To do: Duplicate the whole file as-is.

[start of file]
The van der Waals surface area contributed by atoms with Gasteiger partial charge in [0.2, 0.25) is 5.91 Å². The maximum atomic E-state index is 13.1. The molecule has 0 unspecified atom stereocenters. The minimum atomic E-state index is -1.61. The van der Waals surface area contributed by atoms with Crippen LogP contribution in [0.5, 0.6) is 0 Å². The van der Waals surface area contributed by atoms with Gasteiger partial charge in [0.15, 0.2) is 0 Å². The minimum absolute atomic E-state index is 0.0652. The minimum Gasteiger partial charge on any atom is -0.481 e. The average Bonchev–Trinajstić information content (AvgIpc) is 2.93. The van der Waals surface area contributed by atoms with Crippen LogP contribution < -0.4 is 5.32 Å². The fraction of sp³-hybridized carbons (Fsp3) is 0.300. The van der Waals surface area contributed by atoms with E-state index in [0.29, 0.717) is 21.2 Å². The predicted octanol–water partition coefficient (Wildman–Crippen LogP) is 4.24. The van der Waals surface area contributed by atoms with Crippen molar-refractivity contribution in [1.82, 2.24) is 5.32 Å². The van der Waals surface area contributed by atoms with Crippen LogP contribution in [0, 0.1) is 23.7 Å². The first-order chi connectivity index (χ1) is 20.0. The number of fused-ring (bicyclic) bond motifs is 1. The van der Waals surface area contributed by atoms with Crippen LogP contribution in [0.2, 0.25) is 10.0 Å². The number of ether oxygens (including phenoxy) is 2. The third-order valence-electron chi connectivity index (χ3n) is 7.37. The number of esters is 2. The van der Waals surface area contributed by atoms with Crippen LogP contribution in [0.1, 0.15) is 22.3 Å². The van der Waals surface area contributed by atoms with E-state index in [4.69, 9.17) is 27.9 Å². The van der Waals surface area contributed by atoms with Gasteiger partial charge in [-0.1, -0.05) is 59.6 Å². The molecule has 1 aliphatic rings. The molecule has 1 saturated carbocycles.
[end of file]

The van der Waals surface area contributed by atoms with Gasteiger partial charge in [0.2, 0.25) is 5.91 Å². The maximum atomic E-state index is 13.1. The molecule has 0 unspecified atom stereocenters. The minimum atomic E-state index is -1.61. The van der Waals surface area contributed by atoms with Crippen LogP contribution in [0.5, 0.6) is 0 Å². The van der Waals surface area contributed by atoms with Gasteiger partial charge in [0.15, 0.2) is 0 Å². The minimum absolute atomic E-state index is 0.0652. The minimum Gasteiger partial charge on any atom is -0.481 e. The average Bonchev–Trinajstić information content (AvgIpc) is 2.93. The van der Waals surface area contributed by atoms with Crippen LogP contribution < -0.4 is 5.32 Å². The fraction of sp³-hybridized carbons (Fsp3) is 0.300. The van der Waals surface area contributed by atoms with E-state index in [0.29, 0.717) is 21.2 Å². The predicted octanol–water partition coefficient (Wildman–Crippen LogP) is 4.24. The van der Waals surface area contributed by atoms with Crippen molar-refractivity contribution in [1.82, 2.24) is 5.32 Å². The van der Waals surface area contributed by atoms with Crippen LogP contribution in [0, 0.1) is 23.7 Å². The first-order chi connectivity index (χ1) is 20.0. The number of fused-ring (bicyclic) bond motifs is 1. The van der Waals surface area contributed by atoms with Crippen LogP contribution in [0.2, 0.25) is 10.0 Å². The number of ether oxygens (including phenoxy) is 2. The third-order valence-electron chi connectivity index (χ3n) is 7.37. The number of esters is 2. The van der Waals surface area contributed by atoms with Crippen LogP contribution in [0.1, 0.15) is 22.3 Å². The van der Waals surface area contributed by atoms with E-state index in [4.69, 9.17) is 27.9 Å². The van der Waals surface area contributed by atoms with Gasteiger partial charge in [-0.1, -0.05) is 59.6 Å². The molecule has 1 aliphatic rings. The molecule has 1 saturated carbocycles.